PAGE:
A Deputy Minister of Trade and Industry, Carlos Ahenkorah, has maintained the resolve of government to implement the new Integrated Customs Management System (ICUMS) to enable the country achieve its single window objectives stating a 30% projected revenue increase when ICUMS is fully deployed.
“UNIPASS from the word go is going to improve our revenue collection by 30%,” he said.
Speaking on an Eye on Port discussion on the Implementation of ICUMS, and the Future of Ghana’s Single Window Goals, the Deputy Minister in charge of Trade argued that the existing vendors of GCNet and West Blue, do not only defy the country’s objective of a single window, but were responsible for some revenue losses, upon the assessment of government.
“Because the two systems were not configured to meet each other’s’ aspirations there were loopholes that people could take advantage of, and that is a fact,” he stated.
He also cited that “a car clearance came with a CCVR from Customs which made people pay Ghana cedis 5,000 for a brand new range rover.”
This according to the Deputy Minister, informed the need for government to introduce, a tried and tested UNIPASS technology used by Korea customs in order to achieve its trade facilitation and revenue mobilization ambitions.
“The UNIPASS system has no challenges. This is not the first place that UNIPASS is deployed. UNIPASS Korea should tell you that Korea has been using it for many years. Aside that there are about 5 other countries in Africa that are using it,” he indicated.
Carlos Ahenkorah explained why the UNIPASS System would portray the intended vision of Government’s single window objectives.
“You have a system today that is shortening the process. You open one front end, you do your UCR, you will do your IDF, you input your declaration, customs come back with the duty you have to pay, you pay that duty online, and once shipping lines are paid, you can go pick up your cargo.”
He also disclosed that the problem of compliance which was not fully eliminated by the existing customs management system has been resolved by the new Integrated Customs Management System.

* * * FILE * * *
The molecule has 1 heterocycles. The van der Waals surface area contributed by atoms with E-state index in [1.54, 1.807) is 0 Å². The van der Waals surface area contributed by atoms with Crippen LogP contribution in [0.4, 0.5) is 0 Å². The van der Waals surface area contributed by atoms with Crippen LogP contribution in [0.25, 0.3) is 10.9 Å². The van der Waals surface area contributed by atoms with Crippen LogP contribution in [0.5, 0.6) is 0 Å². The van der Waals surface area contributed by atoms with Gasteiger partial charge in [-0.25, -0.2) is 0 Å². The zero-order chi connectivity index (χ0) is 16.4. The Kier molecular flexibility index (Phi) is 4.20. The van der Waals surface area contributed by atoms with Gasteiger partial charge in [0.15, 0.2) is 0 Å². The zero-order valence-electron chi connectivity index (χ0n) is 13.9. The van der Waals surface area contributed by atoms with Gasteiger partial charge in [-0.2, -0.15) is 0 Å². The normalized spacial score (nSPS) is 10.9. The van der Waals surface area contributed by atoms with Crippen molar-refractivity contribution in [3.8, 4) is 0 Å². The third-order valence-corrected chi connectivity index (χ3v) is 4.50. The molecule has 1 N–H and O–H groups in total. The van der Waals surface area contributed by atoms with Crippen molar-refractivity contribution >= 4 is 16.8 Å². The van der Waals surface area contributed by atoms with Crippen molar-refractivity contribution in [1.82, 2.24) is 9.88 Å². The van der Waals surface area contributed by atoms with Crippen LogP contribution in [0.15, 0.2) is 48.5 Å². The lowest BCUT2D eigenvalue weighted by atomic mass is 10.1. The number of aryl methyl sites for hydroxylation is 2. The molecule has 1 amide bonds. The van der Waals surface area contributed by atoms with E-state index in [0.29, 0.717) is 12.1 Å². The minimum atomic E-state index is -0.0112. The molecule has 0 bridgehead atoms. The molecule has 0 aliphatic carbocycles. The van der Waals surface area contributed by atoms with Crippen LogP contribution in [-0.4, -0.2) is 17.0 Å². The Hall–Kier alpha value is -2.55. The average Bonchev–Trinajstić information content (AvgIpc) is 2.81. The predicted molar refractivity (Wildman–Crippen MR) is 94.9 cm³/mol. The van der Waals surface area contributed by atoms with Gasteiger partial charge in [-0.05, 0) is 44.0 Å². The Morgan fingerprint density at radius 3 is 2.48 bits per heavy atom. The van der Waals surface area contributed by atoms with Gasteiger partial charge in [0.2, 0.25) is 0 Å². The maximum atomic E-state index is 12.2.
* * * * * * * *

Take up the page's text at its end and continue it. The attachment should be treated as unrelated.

Emmanuel Ohene, an Assistant Commissioner of Customs, and the Head of the Implementation team of ICUMS, on the same program, also listed some benefits the ICUMS would bring to the sea trade including improved risk management and valuation.
“Another feature you can talk about is the enhanced risk management now has a feedback into the ICUMS so when an infraction is detected, a remedial measure is easily dispensed as a result. These are some of the initiatives that you did not find in the existing setup where we had difficulty getting infractions reported back.”
The Assistant Commissioner, who is the Sector Commander of the Accra Collection of Customs, also said the new ICUMS is more user friendly that has improved the benchmarks set by the existing vendors.
“The current vendors have developed some benchmarks that are worthy of mention. But I can tell you that the process flow of ICUMS is quite straightforward. You submit your documents and there is no need for you to have a classification and valuation report. Immediately after the processing of the valuation, you have an assessment.”
He continued, “Now this system has created a port community which hitherto did not exist. In this Port Community, you have terminal operators, the ICD’s, the Shipping Lines all networked in one community where one mistake of the other can easily be detected and corrected at the level of the community.”
The Deputy Minister of Trade and Industry who also doubles as the Member of Parliament for Tema West also explained why the UNIPASS system would save the trading public as well as government more money in comparison to the combination of the existing vendors, GCNet and West Blue.
“This is because the more you have more people on the clearance chain, the more expensive it becomes…At the back end of all this, the ordinary user would be 0.75 %. Because ordinarily they were paying 1% to West blue and 0.40% to GCNet.”
Carlos Ahenkorah appealed to the general trading public to buy into the UNIPASS system and give it time to prove its value with regards to increased trade facilitation and revenue mobilization of the country.
“They should give it a little bit of time, and test this system so that after six months, they can give their opinion,” he said.